There is no doubt you are aware of the UK’s intention to leave the EU on Friday 29th March 2019, and that following the planned departure, EU law – including those on medicinal products – shall cease to apply in the UK.
Nevertheless, there are still ongoing negotiations on the future arrangements between the EU and UK, and the outcome of these negotiations is uncertain.
In view of these considerable uncertainties, the European Medicines Agency (EMA) and EU National Competent Authorities (NCAs) are preparing for a no-Brexit-deal scenario: a so-called “Hard Brexit”.
In particular, they’re getting ready for the possibility that after Brexit, new Marketing Authorisation Applications (MAAs) will have separate approvals in the European Economic Area (EEA) and the UK and the management of pharmacovigilance activities, batch release, and quality control, including importation sites for human and veterinary medicinal products, will no longer remain aligned.
Also, it is anticipated that the sharing of common systems for formal exchange and recognition of data submitted for regulatory activities between the UK and EU countries may cease.
Consequently, the Medicines and Healthcare products Regulatory Agency (MHRA) will assume primary responsibility for the oversight and conduct of all pharmacovigilance and regulatory activities in relation to UK Marketing Authorisations (MAs).
EMA has started relocating its staff from the UK (London) to The Netherlands (Amsterdam), and has initiated preparations to ensure the continuous delivery of its mission to protect public and animal health after the UK leaves the EU.
What’s more, it has developed a business-continuity plan to ensure operational continuity and redistributed the UK’s portfolio of over 370 Centrally Authorised Products (CAP) to rapporteurs and co-rapporteurs within the EEA.
In addition, NCAs foresee a significant increase in their workload, as over 3,500 Mutual Recognition Procedures (MRP), Decentralised Procedures (DCP) and Repeat Use Procedures (RUP) will require a change of Reference Member State (RMS).
And that’s not all, over 200 Periodic Safety Update Report (PSUR)/Periodic Safety Update Single Assessment (PSUSA) procedures and benefit-risk monitoring/signal-detection responsibilities for 136 active substances will require redistribution from the MHRA to another NCA.
In order to prepare and support industry stakeholders, and to minimise any potential impact on public health, safety, efficacy and the quality of medicinal products while promoting continued supply, several guidance and Q&A documents have been published by the EMA and other regulatory bodies, for example:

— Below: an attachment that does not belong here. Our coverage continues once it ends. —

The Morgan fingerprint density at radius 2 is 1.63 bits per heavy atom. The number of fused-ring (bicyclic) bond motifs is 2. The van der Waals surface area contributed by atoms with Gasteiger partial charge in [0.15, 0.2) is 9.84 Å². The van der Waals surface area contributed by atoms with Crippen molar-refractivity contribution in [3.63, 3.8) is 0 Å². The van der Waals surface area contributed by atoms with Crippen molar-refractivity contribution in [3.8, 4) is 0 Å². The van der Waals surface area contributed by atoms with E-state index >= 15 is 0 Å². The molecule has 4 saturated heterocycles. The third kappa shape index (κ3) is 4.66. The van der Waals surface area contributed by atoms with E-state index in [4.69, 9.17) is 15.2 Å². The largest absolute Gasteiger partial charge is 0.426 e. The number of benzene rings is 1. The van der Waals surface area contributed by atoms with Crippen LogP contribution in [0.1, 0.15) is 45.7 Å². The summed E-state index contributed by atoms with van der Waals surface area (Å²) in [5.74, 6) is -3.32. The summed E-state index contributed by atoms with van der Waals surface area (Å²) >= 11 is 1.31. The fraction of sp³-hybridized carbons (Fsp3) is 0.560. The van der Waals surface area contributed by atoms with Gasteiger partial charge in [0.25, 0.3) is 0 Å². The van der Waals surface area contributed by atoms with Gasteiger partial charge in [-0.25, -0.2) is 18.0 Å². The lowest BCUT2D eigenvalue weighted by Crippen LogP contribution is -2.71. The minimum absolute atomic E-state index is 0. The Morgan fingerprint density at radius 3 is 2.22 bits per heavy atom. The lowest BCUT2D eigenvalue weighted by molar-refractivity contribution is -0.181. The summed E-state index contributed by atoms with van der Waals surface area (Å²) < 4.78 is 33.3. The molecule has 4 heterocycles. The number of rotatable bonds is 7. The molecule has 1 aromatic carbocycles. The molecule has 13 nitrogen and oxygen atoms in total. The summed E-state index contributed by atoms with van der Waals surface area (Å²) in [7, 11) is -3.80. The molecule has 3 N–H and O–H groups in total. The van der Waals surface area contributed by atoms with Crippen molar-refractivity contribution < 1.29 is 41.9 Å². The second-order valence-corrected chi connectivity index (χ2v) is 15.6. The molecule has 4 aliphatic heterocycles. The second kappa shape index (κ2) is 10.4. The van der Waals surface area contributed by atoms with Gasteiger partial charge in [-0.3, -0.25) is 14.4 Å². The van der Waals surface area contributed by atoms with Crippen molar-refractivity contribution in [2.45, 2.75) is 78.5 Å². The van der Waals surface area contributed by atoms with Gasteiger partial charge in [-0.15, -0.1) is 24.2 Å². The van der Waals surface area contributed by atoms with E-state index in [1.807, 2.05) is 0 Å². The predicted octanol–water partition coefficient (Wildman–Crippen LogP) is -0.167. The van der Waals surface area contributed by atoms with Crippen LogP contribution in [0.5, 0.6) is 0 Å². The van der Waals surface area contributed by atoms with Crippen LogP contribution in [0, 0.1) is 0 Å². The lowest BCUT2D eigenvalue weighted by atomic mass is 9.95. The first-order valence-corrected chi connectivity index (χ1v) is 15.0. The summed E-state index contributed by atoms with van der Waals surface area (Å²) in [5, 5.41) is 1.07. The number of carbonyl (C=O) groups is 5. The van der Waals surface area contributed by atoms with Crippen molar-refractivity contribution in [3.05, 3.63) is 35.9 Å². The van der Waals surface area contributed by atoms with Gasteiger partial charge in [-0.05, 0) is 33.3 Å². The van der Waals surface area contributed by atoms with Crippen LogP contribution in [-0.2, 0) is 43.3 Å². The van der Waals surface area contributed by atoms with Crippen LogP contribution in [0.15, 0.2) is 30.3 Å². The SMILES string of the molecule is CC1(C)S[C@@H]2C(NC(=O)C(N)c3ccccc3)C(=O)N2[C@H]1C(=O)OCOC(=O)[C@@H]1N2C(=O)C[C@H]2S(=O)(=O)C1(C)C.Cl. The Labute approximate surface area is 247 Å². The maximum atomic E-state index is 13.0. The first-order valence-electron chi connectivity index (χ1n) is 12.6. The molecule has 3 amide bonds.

- Practical guidance for procedures related to Brexit for medicinal products for human and veterinary use within the framework of the centralised procedure (Rev 3, Feb 2019)
- Questions and Answers related to the UK’s withdrawal from the European Union with regard to the medicinal products for human and veterinary use within the framework of the Centralised Procedure (Rev 4, Feb 2019)
- Notice to Stakeholders: Withdrawal of the United Kingdom and EU Rules for Medicinal Products for Human Use and Veterinary Medicinal Products (Rev 2, Feb 2019)
- Further guidance note on the regulation of medicines, medical devices and clinical trials if there is no Brexit deal (Jan 2019)
- MHRA guidance and publications on a possible no deal scenario (Jan 2019)
- Notice to stakeholders on the withdrawal of the United Kingdom and EU rules for national authorised medicinal products for human use (Rev 2, Feb 2019)
- Questions and Answers related to the United Kingdom’s withdrawal from the European Union with regard to national authorised medicinal products for human use (Rev 3, Feb 2019)
- Practical guidance for procedures related to Brexit for medicinal products for human use approved via MRP/DCP (Rev 3, Feb 2019)
- Link to national website on MAH transfer (Rev 2, Jan 2019)
Furthermore, in July 2018, EMA published their “Report from EMA Industry Survey on Brexit Preparedness” (EMA/450315/2018 Corr. 1), using insight gathered from over 180 Marketing Authorisation Holders (MAHs) of the 694 CAPs (661 human and 33 veterinary products) located in the UK.
The survey highlighted that 400 medicines will require a transfer of the MA to a MAH based in the EEA, 335 CAPs will require a change to the location of the EU Qualified Person for Pharmacovigilance (QPPV), and 376 medicines for human use will require a change to the location of the Pharmacovigilance System Master File (PMSF).
Overall, EMA and the NCAs strongly advise that companies should prepare for a “Hard Brexit” scenario and review their systems to identify any actions required. Brexit-preparedness plans should be established to guarantee the continuous supply of medicines for patients. They must also submit the necessary changes for the continued maintenance of their MAs to EMA or NCAs as early as possible to ensure processing in due time.
As a result of the required changes to MAH pharmacovigilance systems, NCAs predict that there will be an increase in the number of pharmacovigilance inspections.
To discover how ADAMAS can help you overcome the obstacles that a “Hard Brexit” may put in place, contact us on +44 (0)1344 751 210 or at email@example.com , or visit our website at www.adamasconsulting.com.